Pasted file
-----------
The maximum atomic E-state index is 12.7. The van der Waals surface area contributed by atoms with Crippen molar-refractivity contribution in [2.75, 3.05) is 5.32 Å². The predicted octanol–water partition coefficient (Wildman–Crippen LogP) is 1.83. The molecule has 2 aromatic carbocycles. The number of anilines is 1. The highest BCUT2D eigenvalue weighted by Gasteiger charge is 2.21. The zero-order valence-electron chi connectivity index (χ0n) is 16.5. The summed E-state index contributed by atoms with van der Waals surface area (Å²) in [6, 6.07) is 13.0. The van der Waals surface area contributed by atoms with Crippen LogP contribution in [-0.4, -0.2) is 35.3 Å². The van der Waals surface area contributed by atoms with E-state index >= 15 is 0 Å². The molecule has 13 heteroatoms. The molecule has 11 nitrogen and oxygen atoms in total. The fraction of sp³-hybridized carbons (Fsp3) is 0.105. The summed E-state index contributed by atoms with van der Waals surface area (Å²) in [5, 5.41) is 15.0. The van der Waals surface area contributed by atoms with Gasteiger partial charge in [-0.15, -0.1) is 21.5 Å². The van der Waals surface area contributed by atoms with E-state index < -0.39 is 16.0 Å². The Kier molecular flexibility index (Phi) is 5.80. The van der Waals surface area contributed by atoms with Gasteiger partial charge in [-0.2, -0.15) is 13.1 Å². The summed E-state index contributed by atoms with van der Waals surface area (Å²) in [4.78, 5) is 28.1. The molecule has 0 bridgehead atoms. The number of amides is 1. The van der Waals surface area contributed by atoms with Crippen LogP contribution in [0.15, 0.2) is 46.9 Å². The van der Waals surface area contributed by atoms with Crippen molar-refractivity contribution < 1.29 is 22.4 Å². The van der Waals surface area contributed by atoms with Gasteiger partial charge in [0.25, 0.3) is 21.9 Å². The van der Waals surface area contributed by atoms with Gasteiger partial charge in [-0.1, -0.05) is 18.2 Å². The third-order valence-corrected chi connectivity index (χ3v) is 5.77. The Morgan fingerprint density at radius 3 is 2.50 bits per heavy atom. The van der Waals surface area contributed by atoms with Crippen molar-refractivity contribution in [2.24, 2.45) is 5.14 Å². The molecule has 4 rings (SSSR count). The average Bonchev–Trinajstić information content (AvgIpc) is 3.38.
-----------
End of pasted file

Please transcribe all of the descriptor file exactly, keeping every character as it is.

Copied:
The maximum atomic E-state index is 12.7. The van der Waals surface area contributed by atoms with Crippen molar-refractivity contribution in [2.75, 3.05) is 5.32 Å². The predicted octanol–water partition coefficient (Wildman–Crippen LogP) is 1.83. The molecule has 2 aromatic carbocycles. The number of anilines is 1. The highest BCUT2D eigenvalue weighted by Gasteiger charge is 2.21. The zero-order valence-electron chi connectivity index (χ0n) is 16.5. The summed E-state index contributed by atoms with van der Waals surface area (Å²) in [6, 6.07) is 13.0. The van der Waals surface area contributed by atoms with Crippen LogP contribution in [-0.4, -0.2) is 35.3 Å². The van der Waals surface area contributed by atoms with E-state index >= 15 is 0 Å². The molecule has 13 heteroatoms. The molecule has 11 nitrogen and oxygen atoms in total. The fraction of sp³-hybridized carbons (Fsp3) is 0.105. The summed E-state index contributed by atoms with van der Waals surface area (Å²) in [5, 5.41) is 15.0. The van der Waals surface area contributed by atoms with Gasteiger partial charge in [-0.15, -0.1) is 21.5 Å². The van der Waals surface area contributed by atoms with E-state index < -0.39 is 16.0 Å². The Kier molecular flexibility index (Phi) is 5.80. The van der Waals surface area contributed by atoms with Gasteiger partial charge in [-0.2, -0.15) is 13.1 Å². The summed E-state index contributed by atoms with van der Waals surface area (Å²) in [4.78, 5) is 28.1. The molecule has 0 bridgehead atoms. The number of amides is 1. The van der Waals surface area contributed by atoms with Crippen LogP contribution in [0.15, 0.2) is 46.9 Å². The van der Waals surface area contributed by atoms with Crippen molar-refractivity contribution < 1.29 is 22.4 Å². The van der Waals surface area contributed by atoms with Gasteiger partial charge in [0.25, 0.3) is 21.9 Å². The van der Waals surface area contributed by atoms with Gasteiger partial charge in [-0.1, -0.05) is 18.2 Å². The third-order valence-corrected chi connectivity index (χ3v) is 5.77. The Morgan fingerprint density at radius 3 is 2.50 bits per heavy atom. The van der Waals surface area contributed by atoms with Crippen molar-refractivity contribution in [2.24, 2.45) is 5.14 Å². The molecule has 4 rings (SSSR count). The average Bonchev–Trinajstić information content (AvgIpc) is 3.38.